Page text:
It is impossible to predict with great accuracy and precision how long an individual cerebral palsy patient will live. Our current strategies for these estimations are limited by mathematical realities as well as a lack of relevant data on how clinical and nonclinical factors affect longevity in these patients. With new medical innovations, even the most severely disabled cerebral palsy patients are living longer than ever before, and what we are observing in our communities does not match the medical literature on cerebral palsy life expectancy. Specifically, the medical literature - and often medical professionals themselves - underestimate how long cerebral palsy patients will survive.

Though more research is needed to help us improve our ability to predict life expectancy so that patients and their families can plan accordingly, we know that the best care a cerebral palsy patient can receive is individualized and includes a combination of treatments [1,6]. Common sense dictates that more resources are associated with more access to better care and more opportunity to leverage whatever medical innovations become available in the future - the realities of which we simply cannot incorporate into any model of life expectancy or any model for financial planning.

The complexity of life expectancy estimation in cerebral palsy makes it perhaps unsurprising how a case for a shorter lifespan could be built in almost any individual case. Nonetheless, as clinicians, we know that even highly compromised cerebral palsy patients, who are spastic, severely mentally retarded, and fed through a gastronomy tube, can live a long life and that their care should not be undermined by cold statistics that do not produce predictions consistent with what we see in practice. Several aspects of each patient’s condition and fragility, the care they receive, and the environment in which they live play into their survival and cannot be accounted for by current models.

Our goal as a medical community must be to provide the best possible information at hand. The current medical literature on life expectancy in cerebral palsy is flawed and cannot be used to accurately address individual cerebral palsy patients. Instead, as physicians who care for cerebral palsy patients, our approach to predicting survival should embrace the strengths of the literature and incorporate our knowledge, training, and clinical practice experience. By supplementing the credible data on life expectancy in cerebral palsy with our expertise on the influence of fragility, stability, environmental factors, and access to appropriate medical care, we can significantly improve upon the predictions offered through statistical models alone.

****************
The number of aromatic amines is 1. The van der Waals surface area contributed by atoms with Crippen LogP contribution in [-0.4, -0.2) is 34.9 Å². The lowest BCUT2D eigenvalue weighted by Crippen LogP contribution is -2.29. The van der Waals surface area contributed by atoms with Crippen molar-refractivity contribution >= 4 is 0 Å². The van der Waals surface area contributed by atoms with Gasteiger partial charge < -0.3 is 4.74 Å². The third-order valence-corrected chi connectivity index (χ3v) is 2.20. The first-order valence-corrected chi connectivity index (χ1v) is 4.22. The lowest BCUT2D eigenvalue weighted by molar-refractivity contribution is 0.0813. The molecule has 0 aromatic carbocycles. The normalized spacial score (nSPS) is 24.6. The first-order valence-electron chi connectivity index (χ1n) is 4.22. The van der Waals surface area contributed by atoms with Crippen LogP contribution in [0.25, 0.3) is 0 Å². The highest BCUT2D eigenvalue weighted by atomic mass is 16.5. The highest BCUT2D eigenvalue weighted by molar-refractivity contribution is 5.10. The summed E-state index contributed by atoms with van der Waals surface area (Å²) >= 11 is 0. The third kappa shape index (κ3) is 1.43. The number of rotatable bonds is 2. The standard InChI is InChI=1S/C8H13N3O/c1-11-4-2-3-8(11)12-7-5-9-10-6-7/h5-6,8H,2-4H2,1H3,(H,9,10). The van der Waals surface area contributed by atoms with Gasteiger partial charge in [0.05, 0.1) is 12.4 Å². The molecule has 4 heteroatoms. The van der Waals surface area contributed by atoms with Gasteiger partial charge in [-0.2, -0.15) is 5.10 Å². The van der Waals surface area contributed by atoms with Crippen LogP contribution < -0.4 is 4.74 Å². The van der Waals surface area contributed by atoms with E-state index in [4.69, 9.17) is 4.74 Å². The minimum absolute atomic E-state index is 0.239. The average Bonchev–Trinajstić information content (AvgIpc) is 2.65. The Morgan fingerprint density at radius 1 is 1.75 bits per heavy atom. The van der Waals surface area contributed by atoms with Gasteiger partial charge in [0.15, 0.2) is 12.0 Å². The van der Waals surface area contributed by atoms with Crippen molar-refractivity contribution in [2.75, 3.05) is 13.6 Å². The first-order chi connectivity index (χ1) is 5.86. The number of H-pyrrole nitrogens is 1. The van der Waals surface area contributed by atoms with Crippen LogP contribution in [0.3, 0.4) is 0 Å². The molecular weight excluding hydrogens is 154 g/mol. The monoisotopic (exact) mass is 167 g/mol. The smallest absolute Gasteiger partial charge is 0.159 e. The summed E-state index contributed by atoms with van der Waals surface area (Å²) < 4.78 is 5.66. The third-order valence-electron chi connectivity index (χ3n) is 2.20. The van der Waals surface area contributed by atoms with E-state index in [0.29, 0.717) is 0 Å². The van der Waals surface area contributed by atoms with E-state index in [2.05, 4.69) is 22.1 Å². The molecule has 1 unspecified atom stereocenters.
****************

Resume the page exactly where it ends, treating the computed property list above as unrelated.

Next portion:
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Author Info

Craig H. Lichtblau*
Physical Medicine and Rehabilitation Consultant to the Paley Orthopedic and Spine Institute at St. Mary’s Medical Center, West Palm Beach, FL, USA,Consultant to Children’s Medical Services for the State of Florida,District 9, USA

Citation: Lichtblau CH (2021) Cerebral Palsy Life Expectancy: Discrepancies between Literature and Community Data. Int J Phys Med Rehabil. 9: 606.

Received: 28-Apr-2021 Accepted: 11-May-2021 Published: 18-May-2021 , DOI: 10.35248/2329-9096.21.9.606

Copyright: Lichtblau CH (2021) Cerebral Palsy Life Expectancy: Discrepancies between Literature and Community Data. Int J Phys Med Rehabil. 9: 606.

Sources of funding : © 2021 Lichtblau CH. This is an open-access article distributed under the terms of the Creative Commons Attribution License, which permits unrestricted use, distribution, and reproduction in any medium, provided the original author and source are credited.